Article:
To be, or not to be … The influence of Open Source on business models

April 17, 2020

There are interesting news from our competition: The new version 9 of the groupware Zimbra will no longer be available as open source. From the discussion in the Zimbra community it can be heard that the code contributions were simply too low and the current owner Synacor therefore does not see a meaningful business model behind the open source code.

I do not even want to discuss whether Synacor’s decision is an advantage or a disadvantage. But I would like to take this as an opportunity to write about open source in general.

We also have only a marginal amount of source code contributed by the community. Sure, we would like to see a more active community. But we see contributions as an opportunity for others and not as a basis for our decisions. For us, open source is a model of transparency and an important differentiation to the market leaders in our industry. With our open source code we give confidence and guarantee quality.

Open Source as differentiator

Our competition, especially Microsoft and Google, is pushing customers into the cloud. On one hand, this gives freedom, of course, because the resources simply seem to scale endlessly and do not require any maintenance. A cloud in itself can be operated with open source as well as closed source software. This is where the first big difference for the operators of a cloud arises: If the software is not open source, the operator is completely dependent on the software vendor. And if they then operate their own cloud themselves, it is highly likely that they will always have competitive advantages (faster patches, ideal integration, cheaper operation, …).

Further dependencies arise in the interfaces, but here for the cloud operators and their ecosystem. APIs are documented, but their use in applications is not transparent. Thus, it will always be the case that applications provided by the software vendor are necessarily better integrated than those provided by third parties.

Open Source is the basis for innovation

Cloud means customer loyalty, the business model is growth and therefore it is not only about winning new customers, but also about locking them more deeply into the own ecosystem. Why should a customer use Google Docs and Office365 Mail when Google offers a better integrated mail tool and Microsoft offers a better integrated office tool? Choosing the best tool for each is very limited for customers in the vendor clouds. However, if the software is open source, any tool vendor has an equal opportunity to integrate. The result is a diversified market. Customers have the opportunity to choose the best solutions in the best clouds.

The chances for innovation are increasing among software providers. They don’t have to trust large platforms and decide whether they might cannibalize themselves. They see the interfaces, the source code, the integrations of others and the cloud providers – on this basis, sustainable and correct decisions can be made.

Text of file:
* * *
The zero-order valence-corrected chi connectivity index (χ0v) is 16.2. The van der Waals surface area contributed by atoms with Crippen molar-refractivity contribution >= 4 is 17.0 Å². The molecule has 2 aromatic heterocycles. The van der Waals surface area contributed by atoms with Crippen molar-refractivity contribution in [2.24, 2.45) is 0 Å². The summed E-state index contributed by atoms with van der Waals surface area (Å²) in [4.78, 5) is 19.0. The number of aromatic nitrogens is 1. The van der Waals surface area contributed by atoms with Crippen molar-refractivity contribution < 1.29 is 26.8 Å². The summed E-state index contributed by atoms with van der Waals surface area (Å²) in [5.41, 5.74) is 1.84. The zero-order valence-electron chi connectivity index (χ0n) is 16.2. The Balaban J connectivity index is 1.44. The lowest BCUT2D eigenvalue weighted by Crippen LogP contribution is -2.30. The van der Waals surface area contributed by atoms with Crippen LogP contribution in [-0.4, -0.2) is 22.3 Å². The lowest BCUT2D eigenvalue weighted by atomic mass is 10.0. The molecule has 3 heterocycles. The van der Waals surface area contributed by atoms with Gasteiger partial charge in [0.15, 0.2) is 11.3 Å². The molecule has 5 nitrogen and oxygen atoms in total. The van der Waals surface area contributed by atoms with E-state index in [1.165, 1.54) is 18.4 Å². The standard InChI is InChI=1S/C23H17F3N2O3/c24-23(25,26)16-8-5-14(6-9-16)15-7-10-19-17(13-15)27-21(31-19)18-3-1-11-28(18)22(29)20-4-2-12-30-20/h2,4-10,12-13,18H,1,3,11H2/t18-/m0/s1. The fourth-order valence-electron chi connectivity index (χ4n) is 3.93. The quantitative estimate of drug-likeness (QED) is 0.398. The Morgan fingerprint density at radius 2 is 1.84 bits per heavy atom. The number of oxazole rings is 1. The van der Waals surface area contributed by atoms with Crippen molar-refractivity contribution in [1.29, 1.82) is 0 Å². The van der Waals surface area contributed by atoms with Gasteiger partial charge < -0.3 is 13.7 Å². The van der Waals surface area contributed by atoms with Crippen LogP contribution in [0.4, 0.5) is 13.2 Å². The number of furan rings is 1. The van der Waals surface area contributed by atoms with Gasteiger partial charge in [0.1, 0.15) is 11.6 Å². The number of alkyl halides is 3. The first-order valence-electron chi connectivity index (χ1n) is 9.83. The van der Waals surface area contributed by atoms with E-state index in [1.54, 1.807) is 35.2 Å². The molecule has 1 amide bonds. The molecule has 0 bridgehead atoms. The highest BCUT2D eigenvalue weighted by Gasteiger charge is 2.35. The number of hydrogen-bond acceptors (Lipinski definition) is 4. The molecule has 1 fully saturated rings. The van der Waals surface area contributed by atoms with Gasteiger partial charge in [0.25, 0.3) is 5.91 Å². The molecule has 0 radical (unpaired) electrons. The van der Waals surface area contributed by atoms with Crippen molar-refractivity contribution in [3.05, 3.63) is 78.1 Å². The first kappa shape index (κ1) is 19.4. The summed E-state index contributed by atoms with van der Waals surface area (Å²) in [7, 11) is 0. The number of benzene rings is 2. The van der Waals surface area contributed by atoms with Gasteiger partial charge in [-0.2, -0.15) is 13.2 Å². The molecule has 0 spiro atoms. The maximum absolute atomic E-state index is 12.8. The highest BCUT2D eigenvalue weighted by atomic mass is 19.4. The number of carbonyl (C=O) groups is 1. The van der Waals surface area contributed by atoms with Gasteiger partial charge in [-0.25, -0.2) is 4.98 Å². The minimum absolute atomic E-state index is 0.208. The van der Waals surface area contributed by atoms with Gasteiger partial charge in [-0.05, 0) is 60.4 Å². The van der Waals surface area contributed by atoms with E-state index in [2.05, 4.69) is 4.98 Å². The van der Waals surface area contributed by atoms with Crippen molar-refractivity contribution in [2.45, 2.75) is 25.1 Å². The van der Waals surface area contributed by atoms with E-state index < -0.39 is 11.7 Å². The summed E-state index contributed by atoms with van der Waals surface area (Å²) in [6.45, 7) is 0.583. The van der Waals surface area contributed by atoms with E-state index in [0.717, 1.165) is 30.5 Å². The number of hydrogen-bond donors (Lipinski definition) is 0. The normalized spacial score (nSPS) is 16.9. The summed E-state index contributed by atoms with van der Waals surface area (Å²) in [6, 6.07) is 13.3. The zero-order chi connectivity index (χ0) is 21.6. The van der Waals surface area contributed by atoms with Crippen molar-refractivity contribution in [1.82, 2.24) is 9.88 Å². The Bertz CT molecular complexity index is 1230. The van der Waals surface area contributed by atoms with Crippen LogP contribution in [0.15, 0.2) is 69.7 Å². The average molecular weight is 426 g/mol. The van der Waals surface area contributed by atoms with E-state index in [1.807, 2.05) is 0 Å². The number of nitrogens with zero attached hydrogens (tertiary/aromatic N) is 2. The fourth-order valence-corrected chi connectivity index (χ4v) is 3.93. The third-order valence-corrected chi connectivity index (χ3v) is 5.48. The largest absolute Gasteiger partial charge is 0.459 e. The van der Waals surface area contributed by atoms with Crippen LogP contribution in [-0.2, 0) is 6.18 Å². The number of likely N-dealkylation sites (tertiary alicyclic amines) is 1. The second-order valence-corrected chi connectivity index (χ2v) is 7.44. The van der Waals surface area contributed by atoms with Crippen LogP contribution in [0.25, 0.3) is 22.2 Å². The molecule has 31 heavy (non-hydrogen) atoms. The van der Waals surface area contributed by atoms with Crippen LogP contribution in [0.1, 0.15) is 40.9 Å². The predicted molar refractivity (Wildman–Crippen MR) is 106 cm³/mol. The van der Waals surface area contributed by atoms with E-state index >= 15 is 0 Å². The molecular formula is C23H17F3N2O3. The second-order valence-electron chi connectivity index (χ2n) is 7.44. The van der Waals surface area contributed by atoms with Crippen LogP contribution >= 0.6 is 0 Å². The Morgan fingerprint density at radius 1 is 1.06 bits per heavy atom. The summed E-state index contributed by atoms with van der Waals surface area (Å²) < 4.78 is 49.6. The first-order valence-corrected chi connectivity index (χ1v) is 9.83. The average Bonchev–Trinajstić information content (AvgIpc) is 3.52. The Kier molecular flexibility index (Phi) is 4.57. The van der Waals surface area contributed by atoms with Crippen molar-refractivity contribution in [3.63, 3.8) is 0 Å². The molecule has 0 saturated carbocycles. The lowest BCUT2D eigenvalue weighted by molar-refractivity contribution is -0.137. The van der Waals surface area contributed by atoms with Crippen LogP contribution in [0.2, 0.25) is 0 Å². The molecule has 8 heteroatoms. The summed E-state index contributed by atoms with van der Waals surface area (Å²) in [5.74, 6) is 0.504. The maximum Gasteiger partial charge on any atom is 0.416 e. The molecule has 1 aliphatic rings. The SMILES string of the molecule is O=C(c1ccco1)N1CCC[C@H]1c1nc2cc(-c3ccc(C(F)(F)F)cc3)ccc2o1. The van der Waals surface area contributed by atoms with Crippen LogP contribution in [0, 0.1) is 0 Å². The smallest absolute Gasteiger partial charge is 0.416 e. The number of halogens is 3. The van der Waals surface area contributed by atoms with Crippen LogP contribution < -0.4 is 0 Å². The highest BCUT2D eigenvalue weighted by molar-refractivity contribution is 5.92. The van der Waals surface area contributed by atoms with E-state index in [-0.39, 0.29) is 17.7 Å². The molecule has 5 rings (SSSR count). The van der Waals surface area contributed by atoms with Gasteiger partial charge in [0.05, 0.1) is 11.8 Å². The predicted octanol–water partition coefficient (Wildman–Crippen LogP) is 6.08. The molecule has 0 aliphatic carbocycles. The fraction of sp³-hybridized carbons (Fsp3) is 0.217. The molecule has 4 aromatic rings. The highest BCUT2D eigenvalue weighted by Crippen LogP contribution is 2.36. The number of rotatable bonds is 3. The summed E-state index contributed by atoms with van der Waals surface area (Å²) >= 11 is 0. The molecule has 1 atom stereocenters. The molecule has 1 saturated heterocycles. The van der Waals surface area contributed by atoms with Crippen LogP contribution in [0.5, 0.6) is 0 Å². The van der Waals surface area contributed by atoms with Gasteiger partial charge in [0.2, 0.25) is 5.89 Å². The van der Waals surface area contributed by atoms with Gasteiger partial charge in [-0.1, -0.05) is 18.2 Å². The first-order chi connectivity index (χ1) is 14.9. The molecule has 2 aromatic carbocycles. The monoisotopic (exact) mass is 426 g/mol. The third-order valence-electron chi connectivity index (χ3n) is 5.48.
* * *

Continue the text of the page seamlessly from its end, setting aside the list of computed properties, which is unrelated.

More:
Open Source creates trust

To stay with the example of the interfaces: Besides the question of how to operate an interface ideally, there is also the question of what exactly the interface does. With proprietary software, many interfaces are the data suppliers for their Big Data Pool. It doesn’t matter whether you want to or whether you see a chance to profit from this data pool yourself: In a typical case, you don’t even know what kind of data is collected and combined.

Probably the most tangible argument for trust in Europe is the American Patriot Act. Which institution gets access to what? Who can access what – officially or through less well-fixed security holes. In general: How can someone control whether a security problem has really been solved?

Open Source guarantees quality

I remember what one of the big discussion points was when we disclosed the source code of our software in 2007: Our developers had to go through the complete source code and revise it a lot because something was not documented here or something was solved in a nt so charming way there. That’s more of a funny side effect, but it’s still relevant.

More importantly, as an IT operator, you are responsible for your IT. Not being able to see whether something is happening or not cannot be a sustainable argument to provide good and reliable IT. Only open source creates the possibility of control here. And that does not at all mean that every administrator must have the ability to understand complex source code. In tangible terms, it means the chance to be able to ask experts to do so who are independent and do not themselves have a contractual relationship with the software provider.

To sum up…

Open Source is not a marketing gag, but an important basis for digital sovereignty. Open source code produces exactly the same easy-to-install binary program as non-open source code. However, with our programs, you can reproducibly prove from which source code it was created and you can check and see if everything is correct and security is guaranteed.

All in all, its open source past is a great advantage for Zimbra. Even though it is a challenging one. New code can emerge from the old. The support of the old vendor can end, but thanks to the open source code, other vendors can step in. Customers are not forced to follow the path of the current software provider. But, as described in the Digital Sovereignty layer model, this requires the skills to be able to manage the code. It is up to the IT operators to evaluate whether these competencies are available.